J Eval Clin Pract. 2021 Aug 14. doi: 10.1111/jep.13610. Online ahead of print.
INTRODUCTION: The objective of this research study was to explore site and clinician specific experiences, successes and challenges in implementing a complex intervention (cognitive orientation to daily occupational performance approach) to enhance stroke team’s ability to address cognitive impairments as part of comprehensive stroke rehabilitation.
METHODS: A focus group was held with clinicians from five study sites, all rehabilitation stroke hospitals in a large urban setting, to discuss implementation experiences. Participants were clinicians (site champions) from each of the five participating stroke program study sites and included four occupational therapists, three physiotherapists and one speech-language pathologist. Thematic analysis was used to identify themes that represented clinicians’ perspectives.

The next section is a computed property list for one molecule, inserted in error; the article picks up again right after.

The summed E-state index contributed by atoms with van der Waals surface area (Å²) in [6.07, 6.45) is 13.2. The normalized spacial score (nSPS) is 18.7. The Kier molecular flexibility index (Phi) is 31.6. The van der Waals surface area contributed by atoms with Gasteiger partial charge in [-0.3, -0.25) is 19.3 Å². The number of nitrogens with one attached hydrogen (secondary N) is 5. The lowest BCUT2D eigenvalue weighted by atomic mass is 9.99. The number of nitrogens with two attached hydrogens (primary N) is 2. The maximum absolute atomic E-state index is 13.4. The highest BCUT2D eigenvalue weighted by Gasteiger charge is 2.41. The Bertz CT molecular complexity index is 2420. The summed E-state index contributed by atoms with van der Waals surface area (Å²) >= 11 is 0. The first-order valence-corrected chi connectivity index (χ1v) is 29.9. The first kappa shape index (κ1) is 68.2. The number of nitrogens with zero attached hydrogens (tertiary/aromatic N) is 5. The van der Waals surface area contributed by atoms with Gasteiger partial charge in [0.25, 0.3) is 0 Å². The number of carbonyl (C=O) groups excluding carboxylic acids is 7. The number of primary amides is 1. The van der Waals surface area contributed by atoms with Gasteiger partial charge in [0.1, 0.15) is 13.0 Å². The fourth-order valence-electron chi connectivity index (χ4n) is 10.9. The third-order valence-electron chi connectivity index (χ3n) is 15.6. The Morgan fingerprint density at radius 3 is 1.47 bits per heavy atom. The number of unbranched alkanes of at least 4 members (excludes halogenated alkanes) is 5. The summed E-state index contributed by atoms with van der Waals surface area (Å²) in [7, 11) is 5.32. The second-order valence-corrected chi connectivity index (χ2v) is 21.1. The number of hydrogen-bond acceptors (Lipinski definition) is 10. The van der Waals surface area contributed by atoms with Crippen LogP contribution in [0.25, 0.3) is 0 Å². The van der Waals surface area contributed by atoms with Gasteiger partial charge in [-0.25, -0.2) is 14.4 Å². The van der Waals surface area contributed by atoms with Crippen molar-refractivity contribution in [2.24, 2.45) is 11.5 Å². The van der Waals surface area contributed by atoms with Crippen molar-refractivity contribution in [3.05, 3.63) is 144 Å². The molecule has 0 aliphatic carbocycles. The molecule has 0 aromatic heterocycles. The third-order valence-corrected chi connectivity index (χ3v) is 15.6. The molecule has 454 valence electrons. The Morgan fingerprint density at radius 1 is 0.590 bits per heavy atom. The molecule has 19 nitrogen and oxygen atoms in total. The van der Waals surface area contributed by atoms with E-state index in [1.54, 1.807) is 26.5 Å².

RESULTS: Implementing this complex team-based intervention was influenced by three themes-organizational support, experiential evidence, and clinicians’ perspectives. Continued implementation of the intervention following the withdrawal of study support was represented on a continuum that ranged from not using the approach at all to implementing it with all patients. Sites where managers encouraged and supported use of the intervention within teams (organization support), continued to use it after the study support period as did clinicians who were willing to try new interventions (clinicians’ perspectives). Development of iterative conclusions through implementation or attempts to implement the intervention had both positive and negative effects on continued implementation (experiential evidence).
CONCLUSIONS: Strategies that reinforce development of positive experiential evidence and building organizational support for innovative practice were found to be useful adjuncts in facilitating implementation of complex interprofessional interventions.
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